SOLID – The Dependency Inversion Principle

Definition:

It states that high-level classes should not depend on low-level classes. Both should depend on abstractions. Abstractions should not depend on details. Details should depend on abstractions.

low level classes: are those which implement basic and primary operations.

high level classes: are those which encapsulate complex logic and rely on the low level classes.

dependency_inversion_principle

The Dependency Inversion principle (DIP) helps to loosely couple your code by ensuring that your high-level modules depend on abstractions rather than concrete implementations of lower-level modules.

The Dependency Injection pattern is an application/ implementation of this principle.

Example:

suppose that we have a banking system software. As a part of that software it is necessary to transfer money between accounts. So there is a bank account class which contains 2 properties account number and the balance. also 2 methods addFunds and removeFunds.
So to control the transfers between the accounts we have made a higher level class called trasnferManager which have properties for the two accounts involved in the transaction and for the value of the transfer.

public class BankAccount
{
   public string AccountNumber { get; set; }

   public decimal Balance { get; set; }

   public void AddFunds(decimal value)
   {
     Balance += value;
   }

   public void RemoveFunds(decimal value)
   {
     Balance -= value;
   }
}

public class TransferManager
{
   public BankAccount Source { get; set; }

   public BankAccount Destination { get; set; }

   public decimal Value { get; set; }

   public void Transfer()
   {
     Source.RemoveFunds(Value);
     Destination.AddFunds(Value);
   }
}

problem:

The problem here is that the high level TransferManager class is directly dependent upon the lower level BankAccount class. The Source and Destination properties reference the BankAccount type. This makes it impossible to substitute other account types unless they are subclasses of BankAccount. If we later want to add the ability to transfer money from a bank account to pay bills, the BillAccount class would have to inherit from BankAccount. As bills would not support the removal of funds, this is likely to break the rules of the Liskov Substitution Principle (LSP) or require changes to the TransferManager class that do not comply with the Open / Closed Principle (OCP).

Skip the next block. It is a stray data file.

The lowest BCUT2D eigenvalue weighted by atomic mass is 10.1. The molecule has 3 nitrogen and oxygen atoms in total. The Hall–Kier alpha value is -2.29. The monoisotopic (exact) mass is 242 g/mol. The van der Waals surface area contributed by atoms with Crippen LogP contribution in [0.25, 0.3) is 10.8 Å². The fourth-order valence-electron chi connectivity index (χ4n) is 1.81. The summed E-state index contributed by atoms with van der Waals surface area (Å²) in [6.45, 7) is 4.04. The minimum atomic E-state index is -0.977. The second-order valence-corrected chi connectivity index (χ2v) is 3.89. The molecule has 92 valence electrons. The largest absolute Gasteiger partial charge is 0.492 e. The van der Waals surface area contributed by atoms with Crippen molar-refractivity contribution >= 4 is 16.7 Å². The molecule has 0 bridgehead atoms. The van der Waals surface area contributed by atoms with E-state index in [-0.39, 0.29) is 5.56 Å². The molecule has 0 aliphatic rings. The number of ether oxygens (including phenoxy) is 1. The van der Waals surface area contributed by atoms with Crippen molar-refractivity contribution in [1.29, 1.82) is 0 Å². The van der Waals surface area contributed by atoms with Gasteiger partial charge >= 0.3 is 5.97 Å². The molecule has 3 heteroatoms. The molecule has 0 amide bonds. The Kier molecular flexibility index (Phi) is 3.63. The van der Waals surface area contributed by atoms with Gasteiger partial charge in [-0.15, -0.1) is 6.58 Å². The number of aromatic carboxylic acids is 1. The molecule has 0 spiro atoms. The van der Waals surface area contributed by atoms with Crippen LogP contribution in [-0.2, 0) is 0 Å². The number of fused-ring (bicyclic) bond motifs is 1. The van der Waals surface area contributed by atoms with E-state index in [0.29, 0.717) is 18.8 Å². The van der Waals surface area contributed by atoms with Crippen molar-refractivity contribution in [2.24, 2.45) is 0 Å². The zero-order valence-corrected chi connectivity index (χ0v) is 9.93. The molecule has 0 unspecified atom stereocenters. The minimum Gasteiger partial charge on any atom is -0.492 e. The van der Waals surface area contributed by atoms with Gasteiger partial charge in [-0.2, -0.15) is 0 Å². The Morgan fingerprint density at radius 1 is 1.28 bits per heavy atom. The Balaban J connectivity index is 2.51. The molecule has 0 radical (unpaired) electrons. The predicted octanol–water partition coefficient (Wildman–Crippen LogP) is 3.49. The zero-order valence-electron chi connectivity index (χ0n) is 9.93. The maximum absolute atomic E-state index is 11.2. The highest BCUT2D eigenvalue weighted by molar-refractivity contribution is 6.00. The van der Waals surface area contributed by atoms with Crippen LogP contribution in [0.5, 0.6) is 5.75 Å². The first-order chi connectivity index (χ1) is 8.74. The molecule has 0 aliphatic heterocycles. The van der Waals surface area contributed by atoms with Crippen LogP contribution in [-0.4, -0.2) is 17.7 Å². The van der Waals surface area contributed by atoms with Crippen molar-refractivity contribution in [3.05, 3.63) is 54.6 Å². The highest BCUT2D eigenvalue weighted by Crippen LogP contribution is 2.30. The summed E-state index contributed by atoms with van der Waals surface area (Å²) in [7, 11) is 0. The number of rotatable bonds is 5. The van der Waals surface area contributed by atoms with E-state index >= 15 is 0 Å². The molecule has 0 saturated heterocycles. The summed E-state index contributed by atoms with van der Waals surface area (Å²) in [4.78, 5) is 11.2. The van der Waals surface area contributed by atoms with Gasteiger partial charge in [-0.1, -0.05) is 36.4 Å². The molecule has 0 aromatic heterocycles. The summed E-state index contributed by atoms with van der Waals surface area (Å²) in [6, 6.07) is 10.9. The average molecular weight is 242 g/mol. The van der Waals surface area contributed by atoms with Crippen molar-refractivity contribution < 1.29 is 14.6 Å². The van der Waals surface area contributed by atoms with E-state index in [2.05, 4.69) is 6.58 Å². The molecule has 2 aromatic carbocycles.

solution:

Applying the DIP will solve these problems by removing direct dependencies between classes. Instead, higher level classes refer to their dependencies using abstractions, such as interfaces or abstract classes. The lower level classes will implement the interfaces, or inherit from the abstract classes. This will allow new dependencies to be substituted without effecting the code.

So lets refactor the code to be in this way :

public interface ITransferSource
{
   void RemoveFunds(decimal value);
}

public interface ITransferDestination
{
   void AddFunds(decimal value);
}

public class BankAccount : ITransferSource, ITransferDestination
{
   public string AccountNumber { get; set; }

   public decimal Balance { get; set; }

   public void AddFunds(decimal value)
   {
     Balance += value;
   }

   public void RemoveFunds(decimal value)
   {
     Balance -= value;
   }
}

public class TransferManager
{
   public ITransferSource Source { get; set; }

   public ITransferDestination Destination { get; set; }

   public decimal Value { get; set; }

   public void Transfer()
   {
     Source.RemoveFunds(Value);
     Destination.AddFunds(Value);
   }
}

This solution will increases the robustness of the software and improves flexibility. The separation of high level classes from their dependencies raises the possibility of reuse of these larger areas of functionality. Without the DIP, only the lowest level classes may be easily reusable.

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